This is exactly what homeowners’ association members and a majority of University Park residents want to prevent.

    Still, some residents who rent to TCU students don’t see a problem. Valerie Cole, who rents out a house on University Drive to TCU students, said she has not yet heard of any problems with TCU tenants in the University Place neighborhood.

    “I don’t know why they’re trying to change it so aggressively,” Cole said.

    Fred Wachter, who has lived in University Place for 30 years, said the zoning change is the most divisive issue he has ever seen in the neighborhood.

    “They say they want to preserve the flavor of the neighborhood, but they’re trying to change the flavor that it’s always been,” Wachter said.

    However, residents in favor of the change are trying to rezone the area not just to keep it protected from increased duplex development but also from TCU campus expansion.

    Jim Smith said he would feel more comfortable if TCU would define its development boundaries. According to the zoning case staff report, University Place is only 40 feet from TCU, the nearest mixed-use growth center.

    “What their long range plans and goals are, I don’t know. I do know what’s happened on the other side of campus where TCU has put a toe in,” Jim Smith said.

    In addition to more than 100 TCU-owned properties around the campus, the Tarrant Appraisal District Web site lists more than 15 TCU-owned duplex and multifamily residences in close proximity to the University Place neighborhood.

    However, Don Mills, vice chancellor for student affairs, said TCU is not interested in developing the land that is in the University Place neighborhood.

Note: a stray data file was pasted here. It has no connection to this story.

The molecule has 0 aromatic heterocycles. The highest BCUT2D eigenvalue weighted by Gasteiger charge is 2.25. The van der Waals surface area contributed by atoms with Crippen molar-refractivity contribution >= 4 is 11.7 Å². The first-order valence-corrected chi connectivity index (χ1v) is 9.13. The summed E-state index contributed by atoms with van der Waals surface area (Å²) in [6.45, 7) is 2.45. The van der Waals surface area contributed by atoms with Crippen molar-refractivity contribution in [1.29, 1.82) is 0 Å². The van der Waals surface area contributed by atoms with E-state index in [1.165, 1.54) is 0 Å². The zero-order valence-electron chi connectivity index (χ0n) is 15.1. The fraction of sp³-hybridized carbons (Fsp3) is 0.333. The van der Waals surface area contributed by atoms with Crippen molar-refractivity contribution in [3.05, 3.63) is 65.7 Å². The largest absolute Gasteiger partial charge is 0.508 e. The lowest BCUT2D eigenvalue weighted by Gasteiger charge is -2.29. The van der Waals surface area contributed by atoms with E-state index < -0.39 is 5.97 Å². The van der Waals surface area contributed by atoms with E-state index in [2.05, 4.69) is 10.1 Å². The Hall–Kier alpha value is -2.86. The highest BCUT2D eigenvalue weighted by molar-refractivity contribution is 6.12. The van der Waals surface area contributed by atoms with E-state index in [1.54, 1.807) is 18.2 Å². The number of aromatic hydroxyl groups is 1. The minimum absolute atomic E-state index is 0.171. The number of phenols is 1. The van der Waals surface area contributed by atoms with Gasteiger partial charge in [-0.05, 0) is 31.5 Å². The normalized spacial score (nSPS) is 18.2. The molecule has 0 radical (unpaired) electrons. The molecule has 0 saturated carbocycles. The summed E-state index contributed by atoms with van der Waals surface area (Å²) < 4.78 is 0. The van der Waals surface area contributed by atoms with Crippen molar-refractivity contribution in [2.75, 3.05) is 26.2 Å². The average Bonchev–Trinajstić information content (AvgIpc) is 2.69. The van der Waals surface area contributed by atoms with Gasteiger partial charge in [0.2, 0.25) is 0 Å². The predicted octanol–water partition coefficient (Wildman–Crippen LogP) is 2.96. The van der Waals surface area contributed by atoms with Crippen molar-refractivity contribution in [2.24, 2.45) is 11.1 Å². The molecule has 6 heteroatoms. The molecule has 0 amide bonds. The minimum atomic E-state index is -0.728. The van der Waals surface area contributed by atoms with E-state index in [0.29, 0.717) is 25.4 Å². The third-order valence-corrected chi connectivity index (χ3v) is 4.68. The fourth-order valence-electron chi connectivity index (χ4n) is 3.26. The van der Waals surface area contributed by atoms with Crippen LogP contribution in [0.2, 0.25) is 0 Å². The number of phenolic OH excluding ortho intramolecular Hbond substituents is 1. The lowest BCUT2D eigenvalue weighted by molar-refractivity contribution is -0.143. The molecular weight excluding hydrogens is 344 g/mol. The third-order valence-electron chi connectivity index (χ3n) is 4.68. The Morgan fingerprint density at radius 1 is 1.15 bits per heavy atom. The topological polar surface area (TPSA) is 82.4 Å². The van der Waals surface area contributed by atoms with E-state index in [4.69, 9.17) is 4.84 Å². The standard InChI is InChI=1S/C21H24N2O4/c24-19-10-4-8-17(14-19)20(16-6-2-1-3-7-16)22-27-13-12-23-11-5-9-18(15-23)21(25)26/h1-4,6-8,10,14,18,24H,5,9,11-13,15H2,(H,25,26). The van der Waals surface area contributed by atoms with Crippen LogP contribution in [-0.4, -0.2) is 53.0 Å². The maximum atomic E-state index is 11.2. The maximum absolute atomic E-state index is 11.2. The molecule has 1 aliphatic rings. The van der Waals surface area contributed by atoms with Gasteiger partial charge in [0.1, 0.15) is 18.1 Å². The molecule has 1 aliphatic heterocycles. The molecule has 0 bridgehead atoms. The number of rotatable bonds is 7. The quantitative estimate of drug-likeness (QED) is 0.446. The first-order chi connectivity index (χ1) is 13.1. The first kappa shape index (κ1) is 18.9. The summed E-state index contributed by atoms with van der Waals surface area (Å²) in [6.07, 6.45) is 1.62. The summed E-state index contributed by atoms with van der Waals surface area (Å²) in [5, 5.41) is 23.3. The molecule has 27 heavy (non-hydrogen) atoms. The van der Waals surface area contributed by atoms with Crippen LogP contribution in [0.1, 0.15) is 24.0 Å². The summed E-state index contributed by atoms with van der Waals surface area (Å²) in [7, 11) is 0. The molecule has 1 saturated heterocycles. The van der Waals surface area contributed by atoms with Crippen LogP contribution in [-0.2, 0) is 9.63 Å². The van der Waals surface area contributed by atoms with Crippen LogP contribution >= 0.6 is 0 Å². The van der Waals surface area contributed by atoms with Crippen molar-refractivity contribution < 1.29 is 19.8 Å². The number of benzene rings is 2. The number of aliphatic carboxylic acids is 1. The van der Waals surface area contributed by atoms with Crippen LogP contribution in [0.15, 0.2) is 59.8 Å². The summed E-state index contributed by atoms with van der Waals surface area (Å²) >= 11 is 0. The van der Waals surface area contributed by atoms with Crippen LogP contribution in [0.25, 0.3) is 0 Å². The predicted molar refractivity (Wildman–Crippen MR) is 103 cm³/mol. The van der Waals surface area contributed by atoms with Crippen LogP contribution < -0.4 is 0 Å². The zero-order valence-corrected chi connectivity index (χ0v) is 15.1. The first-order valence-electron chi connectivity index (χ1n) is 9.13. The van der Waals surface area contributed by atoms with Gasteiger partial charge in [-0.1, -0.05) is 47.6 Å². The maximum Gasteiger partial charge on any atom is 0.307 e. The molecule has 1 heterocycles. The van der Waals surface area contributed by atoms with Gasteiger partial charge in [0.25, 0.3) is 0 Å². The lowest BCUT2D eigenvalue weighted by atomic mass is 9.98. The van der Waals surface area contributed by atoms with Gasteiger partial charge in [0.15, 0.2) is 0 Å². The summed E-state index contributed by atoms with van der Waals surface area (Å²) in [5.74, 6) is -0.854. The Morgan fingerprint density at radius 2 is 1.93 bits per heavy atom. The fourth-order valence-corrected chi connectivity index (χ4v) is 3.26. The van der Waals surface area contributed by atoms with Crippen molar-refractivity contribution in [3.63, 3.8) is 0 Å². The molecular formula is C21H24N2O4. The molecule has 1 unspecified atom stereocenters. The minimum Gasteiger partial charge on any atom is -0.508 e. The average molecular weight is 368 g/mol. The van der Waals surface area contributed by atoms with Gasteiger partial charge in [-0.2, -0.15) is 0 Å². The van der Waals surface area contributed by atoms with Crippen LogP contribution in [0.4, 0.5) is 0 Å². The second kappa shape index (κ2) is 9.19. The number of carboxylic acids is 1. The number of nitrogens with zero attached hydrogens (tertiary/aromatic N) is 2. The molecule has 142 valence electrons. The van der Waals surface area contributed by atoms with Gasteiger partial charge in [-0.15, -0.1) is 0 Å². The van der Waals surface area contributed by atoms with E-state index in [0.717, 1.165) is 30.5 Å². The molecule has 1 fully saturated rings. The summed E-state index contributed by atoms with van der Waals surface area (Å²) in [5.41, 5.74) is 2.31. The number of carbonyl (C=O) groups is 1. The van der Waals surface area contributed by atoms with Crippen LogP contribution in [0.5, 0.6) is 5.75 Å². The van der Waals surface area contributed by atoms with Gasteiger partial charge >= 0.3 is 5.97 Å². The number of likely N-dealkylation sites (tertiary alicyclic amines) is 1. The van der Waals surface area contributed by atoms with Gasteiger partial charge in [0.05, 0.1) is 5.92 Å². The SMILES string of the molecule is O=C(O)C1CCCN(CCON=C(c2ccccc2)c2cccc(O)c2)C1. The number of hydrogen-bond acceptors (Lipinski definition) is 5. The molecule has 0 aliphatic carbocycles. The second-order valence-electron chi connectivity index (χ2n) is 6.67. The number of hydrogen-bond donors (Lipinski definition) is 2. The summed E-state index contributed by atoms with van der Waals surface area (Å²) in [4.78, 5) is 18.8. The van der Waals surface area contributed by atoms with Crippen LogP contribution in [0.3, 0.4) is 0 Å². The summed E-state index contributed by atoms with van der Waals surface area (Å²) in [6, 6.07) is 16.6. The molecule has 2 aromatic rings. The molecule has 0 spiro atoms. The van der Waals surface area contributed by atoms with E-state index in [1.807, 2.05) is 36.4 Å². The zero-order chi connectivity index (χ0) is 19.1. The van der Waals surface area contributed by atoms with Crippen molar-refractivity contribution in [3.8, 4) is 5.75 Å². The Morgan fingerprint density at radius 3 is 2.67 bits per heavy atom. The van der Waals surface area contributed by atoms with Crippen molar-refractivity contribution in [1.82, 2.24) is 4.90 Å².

Logical places are where commercial development already exists – Berry Street and McCart Avenue, Mills said. He said the Brite Divinity housing, located on Sandage Street, is an example of such development.

    “TCU bought an apartment complex and tore it down and rebuilt. It wasn’t going in and buying homes,” Mills said.

    He said TCU would respect the single family zoning if University Place were to achieve its zoning change request. However, he also said TCU understands that students need places to live close to campus.

    As of fall 2004, 46 percent of undergraduate students chose to live on campus, according to the TCU Fact Book.

    “It is incumbent upon TCU to provide housing and not depend on the neighborhoods to provide it,” Mills said. He said the Grand Marc development on Berry Street, which will be finished a year from now, will provide housing for over 600 students who choose to live off campus.

    The University Place neighborhood does have a set of concerns that other Dallas/Fort Worth neighborhoods near universities do not share, area zoning commissioners said.

    Robert Shepard, Arlington Planning and Zoning Commission chairman, said that unlike TCU, the University of Texas at Arlington has been a commuter college for years.

    “I don’t think that the area around UTA has had the opportunity to experience a residence college where thousands of students live near or around the campus,” Shepard said.

    In the past, most UTA students lived on campus, commuted from home or lived in apartment complexes, Shepard said. Just recently did the demand for student rental housing around campus increase.